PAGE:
Tipton v. Feitner case brief summary
20 N.Y. 423 (1859)
Defendant buyer sought review of the
decision from the Supreme Court (New York), which held that plaintiff
sellers were entitled to recover the price of the dressed hogs and
which deducted the damages which the buyer had sustained for the
breach of the other part of the contract. The seller had brought an
action against the buyer to recover the price of certain
The court held that the buyer could not
refuse to pay for the dressed hogs delivered on the ground that the
sellers had broken the contract respecting the live hogs.
held that the only condition upon which the payment for the former
depended, was their delivery.
The court held that there could be no
pretense that the delivery of the hogs coming from Ohio was a
precedent condition to the payment for the others, and if this were
not so when the agreement was made, it did not become so by the facts
which afterwards took place.
The court held that the position, that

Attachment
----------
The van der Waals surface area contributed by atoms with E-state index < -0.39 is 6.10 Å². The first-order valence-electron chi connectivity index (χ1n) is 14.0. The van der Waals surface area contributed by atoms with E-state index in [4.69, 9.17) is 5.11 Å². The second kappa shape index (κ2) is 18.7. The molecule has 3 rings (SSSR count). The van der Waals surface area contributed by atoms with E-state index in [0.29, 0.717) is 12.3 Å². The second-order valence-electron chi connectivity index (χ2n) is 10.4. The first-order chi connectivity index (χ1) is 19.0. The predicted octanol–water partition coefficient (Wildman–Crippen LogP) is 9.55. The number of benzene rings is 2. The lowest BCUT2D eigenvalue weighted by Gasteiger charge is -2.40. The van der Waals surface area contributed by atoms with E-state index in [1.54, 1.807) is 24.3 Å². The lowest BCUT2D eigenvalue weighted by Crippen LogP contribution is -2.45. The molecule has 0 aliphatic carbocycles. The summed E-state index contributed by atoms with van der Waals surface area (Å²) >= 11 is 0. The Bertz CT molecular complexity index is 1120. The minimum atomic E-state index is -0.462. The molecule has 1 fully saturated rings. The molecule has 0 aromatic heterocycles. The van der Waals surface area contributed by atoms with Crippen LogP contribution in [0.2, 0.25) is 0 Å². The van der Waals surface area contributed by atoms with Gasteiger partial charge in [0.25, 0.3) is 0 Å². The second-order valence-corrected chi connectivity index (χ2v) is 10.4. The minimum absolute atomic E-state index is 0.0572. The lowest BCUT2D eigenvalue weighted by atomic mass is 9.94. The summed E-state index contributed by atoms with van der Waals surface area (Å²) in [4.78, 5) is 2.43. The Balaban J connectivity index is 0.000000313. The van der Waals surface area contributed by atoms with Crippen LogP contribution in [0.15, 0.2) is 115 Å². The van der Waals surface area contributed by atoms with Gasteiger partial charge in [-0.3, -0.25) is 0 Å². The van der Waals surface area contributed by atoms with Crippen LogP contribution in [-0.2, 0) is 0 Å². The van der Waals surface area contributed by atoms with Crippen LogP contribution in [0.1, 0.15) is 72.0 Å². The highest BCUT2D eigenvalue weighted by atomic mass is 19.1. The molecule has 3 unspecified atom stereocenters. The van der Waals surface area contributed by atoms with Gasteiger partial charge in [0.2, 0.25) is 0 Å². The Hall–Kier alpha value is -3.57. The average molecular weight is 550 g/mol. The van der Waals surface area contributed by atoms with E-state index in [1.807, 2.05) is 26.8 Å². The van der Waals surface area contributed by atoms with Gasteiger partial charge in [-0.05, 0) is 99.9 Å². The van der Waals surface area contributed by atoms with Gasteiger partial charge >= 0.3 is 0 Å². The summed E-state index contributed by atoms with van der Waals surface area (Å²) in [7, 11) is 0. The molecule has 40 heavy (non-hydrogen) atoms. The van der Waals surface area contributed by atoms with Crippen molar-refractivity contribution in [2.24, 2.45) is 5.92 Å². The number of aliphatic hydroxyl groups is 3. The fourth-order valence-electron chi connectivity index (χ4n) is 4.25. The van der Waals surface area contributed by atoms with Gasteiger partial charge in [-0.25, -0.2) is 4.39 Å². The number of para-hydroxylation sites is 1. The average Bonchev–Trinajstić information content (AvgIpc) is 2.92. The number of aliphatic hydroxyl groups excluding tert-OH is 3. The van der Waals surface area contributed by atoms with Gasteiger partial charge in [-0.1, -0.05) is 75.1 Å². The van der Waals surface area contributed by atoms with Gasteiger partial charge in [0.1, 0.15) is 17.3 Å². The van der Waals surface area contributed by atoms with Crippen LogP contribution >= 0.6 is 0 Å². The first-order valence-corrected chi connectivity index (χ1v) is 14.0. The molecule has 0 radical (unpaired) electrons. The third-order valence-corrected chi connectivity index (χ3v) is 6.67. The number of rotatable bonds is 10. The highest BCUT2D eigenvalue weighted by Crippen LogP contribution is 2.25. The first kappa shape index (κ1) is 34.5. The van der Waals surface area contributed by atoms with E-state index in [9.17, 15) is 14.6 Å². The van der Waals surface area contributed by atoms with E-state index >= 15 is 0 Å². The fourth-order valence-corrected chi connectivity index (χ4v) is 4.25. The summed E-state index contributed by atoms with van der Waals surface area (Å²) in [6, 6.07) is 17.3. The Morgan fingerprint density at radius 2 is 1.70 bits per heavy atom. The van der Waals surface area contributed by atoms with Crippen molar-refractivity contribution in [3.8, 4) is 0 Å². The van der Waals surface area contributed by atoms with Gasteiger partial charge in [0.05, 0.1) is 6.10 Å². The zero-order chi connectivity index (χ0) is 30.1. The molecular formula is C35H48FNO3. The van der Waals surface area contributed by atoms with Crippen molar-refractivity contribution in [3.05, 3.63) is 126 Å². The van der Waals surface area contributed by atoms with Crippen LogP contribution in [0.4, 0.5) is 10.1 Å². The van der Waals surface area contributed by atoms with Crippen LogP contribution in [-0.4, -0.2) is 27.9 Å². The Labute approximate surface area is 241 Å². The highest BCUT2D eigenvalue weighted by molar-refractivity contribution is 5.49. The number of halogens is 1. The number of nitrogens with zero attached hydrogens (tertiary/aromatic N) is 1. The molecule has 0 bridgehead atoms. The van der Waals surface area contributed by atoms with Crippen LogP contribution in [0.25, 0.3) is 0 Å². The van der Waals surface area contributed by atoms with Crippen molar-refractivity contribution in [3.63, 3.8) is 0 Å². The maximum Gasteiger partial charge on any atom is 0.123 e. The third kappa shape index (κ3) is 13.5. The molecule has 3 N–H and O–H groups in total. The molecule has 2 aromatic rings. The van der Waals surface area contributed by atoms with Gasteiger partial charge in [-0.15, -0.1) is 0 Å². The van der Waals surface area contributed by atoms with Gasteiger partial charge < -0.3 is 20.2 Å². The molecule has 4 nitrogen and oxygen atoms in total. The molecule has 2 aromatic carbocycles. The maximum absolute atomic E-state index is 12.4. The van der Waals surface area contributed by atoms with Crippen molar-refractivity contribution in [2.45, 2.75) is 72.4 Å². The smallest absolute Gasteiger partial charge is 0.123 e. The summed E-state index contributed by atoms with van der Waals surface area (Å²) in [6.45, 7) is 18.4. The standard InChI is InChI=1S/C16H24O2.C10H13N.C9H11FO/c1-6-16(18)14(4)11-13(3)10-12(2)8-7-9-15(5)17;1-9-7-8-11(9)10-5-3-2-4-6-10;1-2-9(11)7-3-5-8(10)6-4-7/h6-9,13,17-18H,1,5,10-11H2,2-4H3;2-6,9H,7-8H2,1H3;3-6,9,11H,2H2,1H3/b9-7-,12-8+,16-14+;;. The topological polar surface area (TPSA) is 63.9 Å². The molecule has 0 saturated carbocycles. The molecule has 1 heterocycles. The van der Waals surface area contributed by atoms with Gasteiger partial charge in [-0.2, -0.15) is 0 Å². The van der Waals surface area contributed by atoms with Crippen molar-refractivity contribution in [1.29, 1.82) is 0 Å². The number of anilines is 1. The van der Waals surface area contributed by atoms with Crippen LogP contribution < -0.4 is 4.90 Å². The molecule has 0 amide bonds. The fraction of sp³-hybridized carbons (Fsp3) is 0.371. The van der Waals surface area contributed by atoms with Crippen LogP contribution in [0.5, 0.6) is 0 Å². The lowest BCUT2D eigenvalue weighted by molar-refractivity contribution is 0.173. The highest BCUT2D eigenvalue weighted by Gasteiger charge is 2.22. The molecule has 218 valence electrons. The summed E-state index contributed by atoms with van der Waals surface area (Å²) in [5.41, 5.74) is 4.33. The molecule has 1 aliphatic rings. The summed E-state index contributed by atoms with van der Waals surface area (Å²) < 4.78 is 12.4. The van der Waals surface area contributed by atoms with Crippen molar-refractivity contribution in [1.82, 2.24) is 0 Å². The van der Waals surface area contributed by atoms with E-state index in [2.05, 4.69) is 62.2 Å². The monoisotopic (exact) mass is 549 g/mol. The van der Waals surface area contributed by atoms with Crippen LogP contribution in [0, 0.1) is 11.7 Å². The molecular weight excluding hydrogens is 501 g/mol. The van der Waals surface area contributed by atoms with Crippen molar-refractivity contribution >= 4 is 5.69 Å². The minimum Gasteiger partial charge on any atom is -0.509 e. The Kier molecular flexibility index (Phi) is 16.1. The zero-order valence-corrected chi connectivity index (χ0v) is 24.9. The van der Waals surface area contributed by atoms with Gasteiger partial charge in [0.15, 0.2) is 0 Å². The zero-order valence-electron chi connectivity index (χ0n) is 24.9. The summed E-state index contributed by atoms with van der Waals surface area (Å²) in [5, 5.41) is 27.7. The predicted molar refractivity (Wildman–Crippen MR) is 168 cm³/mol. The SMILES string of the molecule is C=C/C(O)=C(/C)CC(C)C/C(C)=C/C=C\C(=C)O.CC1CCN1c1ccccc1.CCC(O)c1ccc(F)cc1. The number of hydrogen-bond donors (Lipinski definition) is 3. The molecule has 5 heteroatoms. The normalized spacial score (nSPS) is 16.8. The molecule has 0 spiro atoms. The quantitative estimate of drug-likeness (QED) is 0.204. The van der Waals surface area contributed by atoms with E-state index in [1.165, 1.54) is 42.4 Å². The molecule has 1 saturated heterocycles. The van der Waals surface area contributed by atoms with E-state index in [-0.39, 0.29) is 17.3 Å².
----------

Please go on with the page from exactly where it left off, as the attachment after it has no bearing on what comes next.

one who violated a contract on his own part, could not recover for
the breach of any of its stipulations by the other party, however
disconnected with the one he had broken could not be sustained.
court held that the contract was divisible and that, therefore, the
decision of the supreme court that the sellers were entitled to
recover the price of the dressed hogs was affirmed.
The court affirmed the judgment of the supreme court, which held
that the sellers were entitled to recover the price of the dressed
hogs, and deducted the damages, which the buyer had sustained for the
breach of the other part of the contract. Suggested law school study materials
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